Edward Thomas


Back in the summer of 2018, I found myself offering some guidance to my grandson who, for his A Level studies, was then in the business of making a literary comparison between The Old Ways by Robert Macfarlane and Edward Thomas’ The South Country. A lovely hard-back copy of the latter had been on my […]

Composing with Andrew


  I spent the weekend of 7th-9th December 2018 at Benslow Music, Hitchin, Hertfordshire for what, over the last few years, has turned out for me to be an annual Tooveyisation or Hug-in with Andrew Toovey, or, what I signed up for, ‘Composing with Andrew Toovey’. Each year, amongst other things, ‘homework’ consists of being […]

The New Age (1907 – 1922)


For some years I’ve had on my ‘To Read’ shelves a book called ‘The New Age under Orage’ by Wallace Martin (Manchester University Press 1967). I bought it because of AR Orage’s connection with Gurdjieff and thought it might throw some light on another who, like Maurice Nicoll – mentioned briefly in the book – […]

MIND-BENDING


A character in Alain Robbe-Grillet’s beautiful short novel Djinn who may or may not be sometimes the author or Simon Lecoeur or nobody at all come to that from time to time, has perhaps been enrolled, or enrolled himself, in some kind of Kafkaesque non-situation only half-explained because of the need for the utmost secrecy. […]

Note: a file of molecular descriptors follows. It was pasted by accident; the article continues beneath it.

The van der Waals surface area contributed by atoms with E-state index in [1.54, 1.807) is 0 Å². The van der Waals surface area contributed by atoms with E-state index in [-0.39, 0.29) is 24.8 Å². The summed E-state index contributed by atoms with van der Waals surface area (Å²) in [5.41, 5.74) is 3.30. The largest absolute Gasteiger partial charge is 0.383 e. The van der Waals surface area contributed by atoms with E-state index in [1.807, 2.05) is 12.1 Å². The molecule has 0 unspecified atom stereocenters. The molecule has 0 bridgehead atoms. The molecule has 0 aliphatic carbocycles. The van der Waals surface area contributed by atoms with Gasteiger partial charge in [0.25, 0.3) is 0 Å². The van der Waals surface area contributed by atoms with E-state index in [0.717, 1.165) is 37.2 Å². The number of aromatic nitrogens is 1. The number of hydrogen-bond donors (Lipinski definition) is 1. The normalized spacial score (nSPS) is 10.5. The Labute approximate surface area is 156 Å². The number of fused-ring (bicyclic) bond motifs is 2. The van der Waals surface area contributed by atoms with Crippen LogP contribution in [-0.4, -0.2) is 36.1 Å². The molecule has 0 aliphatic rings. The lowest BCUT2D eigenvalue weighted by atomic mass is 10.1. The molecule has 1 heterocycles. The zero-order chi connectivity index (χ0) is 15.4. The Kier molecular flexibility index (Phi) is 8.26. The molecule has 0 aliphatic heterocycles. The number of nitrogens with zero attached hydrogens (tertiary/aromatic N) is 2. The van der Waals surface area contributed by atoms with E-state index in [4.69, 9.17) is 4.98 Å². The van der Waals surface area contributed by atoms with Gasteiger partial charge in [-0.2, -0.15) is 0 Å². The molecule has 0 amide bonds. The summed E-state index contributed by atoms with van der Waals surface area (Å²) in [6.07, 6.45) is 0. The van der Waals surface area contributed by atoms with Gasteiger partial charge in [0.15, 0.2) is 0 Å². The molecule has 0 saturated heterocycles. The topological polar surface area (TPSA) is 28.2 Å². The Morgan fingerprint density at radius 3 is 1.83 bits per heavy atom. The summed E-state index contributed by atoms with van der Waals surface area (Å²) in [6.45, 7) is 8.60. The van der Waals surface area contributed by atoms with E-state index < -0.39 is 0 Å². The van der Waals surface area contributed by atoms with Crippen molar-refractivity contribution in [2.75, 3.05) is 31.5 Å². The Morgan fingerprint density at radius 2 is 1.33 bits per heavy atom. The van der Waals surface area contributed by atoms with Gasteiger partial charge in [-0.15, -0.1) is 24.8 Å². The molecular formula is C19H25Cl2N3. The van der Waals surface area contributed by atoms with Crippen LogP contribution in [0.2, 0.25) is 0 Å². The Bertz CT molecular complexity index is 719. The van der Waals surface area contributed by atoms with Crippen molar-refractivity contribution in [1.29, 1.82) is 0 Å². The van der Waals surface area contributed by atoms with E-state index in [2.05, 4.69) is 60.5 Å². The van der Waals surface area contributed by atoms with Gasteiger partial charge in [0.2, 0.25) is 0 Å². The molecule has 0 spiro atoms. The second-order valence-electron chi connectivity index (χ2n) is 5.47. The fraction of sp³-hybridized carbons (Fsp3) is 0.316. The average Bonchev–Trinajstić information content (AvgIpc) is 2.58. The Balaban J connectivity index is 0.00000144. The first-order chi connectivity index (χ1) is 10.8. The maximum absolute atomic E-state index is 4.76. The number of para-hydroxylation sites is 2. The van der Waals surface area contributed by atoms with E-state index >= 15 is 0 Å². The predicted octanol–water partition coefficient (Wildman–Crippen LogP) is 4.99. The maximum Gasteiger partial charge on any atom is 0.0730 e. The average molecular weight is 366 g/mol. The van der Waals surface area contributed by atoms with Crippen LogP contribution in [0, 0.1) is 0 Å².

THE TWENTY-NINTH OF OCTOBER 1902


The World is Mired …in the growth of what can justifiably be called ‘fascism’, there are starving millions, anti-human activity perpetrated by people who imagine they are human, people being blown up or killed in plane crashes and nobody asks what it’s all about; the few who sit quietly doing nothing can lose themselves in […]

NOTES ON CHAPTER 4 of Alan Watts’ The Way of Zen (1957)


Everything that happens in life is accidental… Even the things we imagine to be deliberately planned out are the result of accidentally stimulated decision-making. I do not remember what it was prompted me to acquire (accidentally) Alan Watts’ The Way of Zen somewhere around 1963 when I was accidentally mired deeply in wage slavery – […]

While Rome Burns – Just Fiddling


One Sunday morning in early autumn, astray in the summerhouse where I go for silence & certainty, I took down from the spidery shelves of my ‘library in the garden’ (thanks to Edmund Gosse who quotes the case of some old writer who had one) a yellowing volume of essays, acquired from a dead friend […]